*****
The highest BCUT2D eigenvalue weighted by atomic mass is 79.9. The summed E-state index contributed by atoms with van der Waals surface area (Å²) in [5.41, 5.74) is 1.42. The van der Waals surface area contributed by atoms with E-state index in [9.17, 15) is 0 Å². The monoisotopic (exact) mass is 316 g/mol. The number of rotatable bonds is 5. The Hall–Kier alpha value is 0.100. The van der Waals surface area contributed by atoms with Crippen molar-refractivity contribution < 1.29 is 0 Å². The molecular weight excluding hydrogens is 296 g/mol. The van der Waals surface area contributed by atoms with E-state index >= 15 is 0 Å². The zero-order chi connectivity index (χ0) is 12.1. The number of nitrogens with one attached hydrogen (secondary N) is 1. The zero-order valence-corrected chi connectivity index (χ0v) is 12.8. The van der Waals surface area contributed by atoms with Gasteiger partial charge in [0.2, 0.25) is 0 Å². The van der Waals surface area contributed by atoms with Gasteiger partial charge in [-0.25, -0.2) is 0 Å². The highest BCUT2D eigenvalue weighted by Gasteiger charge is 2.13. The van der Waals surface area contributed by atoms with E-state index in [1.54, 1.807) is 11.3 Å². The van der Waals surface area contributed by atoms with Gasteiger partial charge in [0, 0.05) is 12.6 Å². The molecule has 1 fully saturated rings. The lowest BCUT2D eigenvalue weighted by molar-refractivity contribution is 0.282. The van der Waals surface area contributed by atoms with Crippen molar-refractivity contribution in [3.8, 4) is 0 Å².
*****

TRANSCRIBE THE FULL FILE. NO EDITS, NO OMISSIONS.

The highest BCUT2D eigenvalue weighted by atomic mass is 79.9. The summed E-state index contributed by atoms with van der Waals surface area (Å²) in [5.41, 5.74) is 1.42. The van der Waals surface area contributed by atoms with E-state index in [9.17, 15) is 0 Å². The monoisotopic (exact) mass is 316 g/mol. The number of rotatable bonds is 5. The Hall–Kier alpha value is 0.100. The van der Waals surface area contributed by atoms with Crippen molar-refractivity contribution < 1.29 is 0 Å². The molecular weight excluding hydrogens is 296 g/mol. The van der Waals surface area contributed by atoms with E-state index >= 15 is 0 Å². The zero-order chi connectivity index (χ0) is 12.1. The number of nitrogens with one attached hydrogen (secondary N) is 1. The zero-order valence-corrected chi connectivity index (χ0v) is 12.8. The van der Waals surface area contributed by atoms with Gasteiger partial charge in [0.2, 0.25) is 0 Å². The van der Waals surface area contributed by atoms with Gasteiger partial charge in [-0.25, -0.2) is 0 Å². The highest BCUT2D eigenvalue weighted by Gasteiger charge is 2.13. The van der Waals surface area contributed by atoms with E-state index in [1.54, 1.807) is 11.3 Å². The van der Waals surface area contributed by atoms with Gasteiger partial charge in [0, 0.05) is 12.6 Å². The molecule has 1 fully saturated rings. The lowest BCUT2D eigenvalue weighted by molar-refractivity contribution is 0.282. The van der Waals surface area contributed by atoms with Crippen molar-refractivity contribution in [3.8, 4) is 0 Å².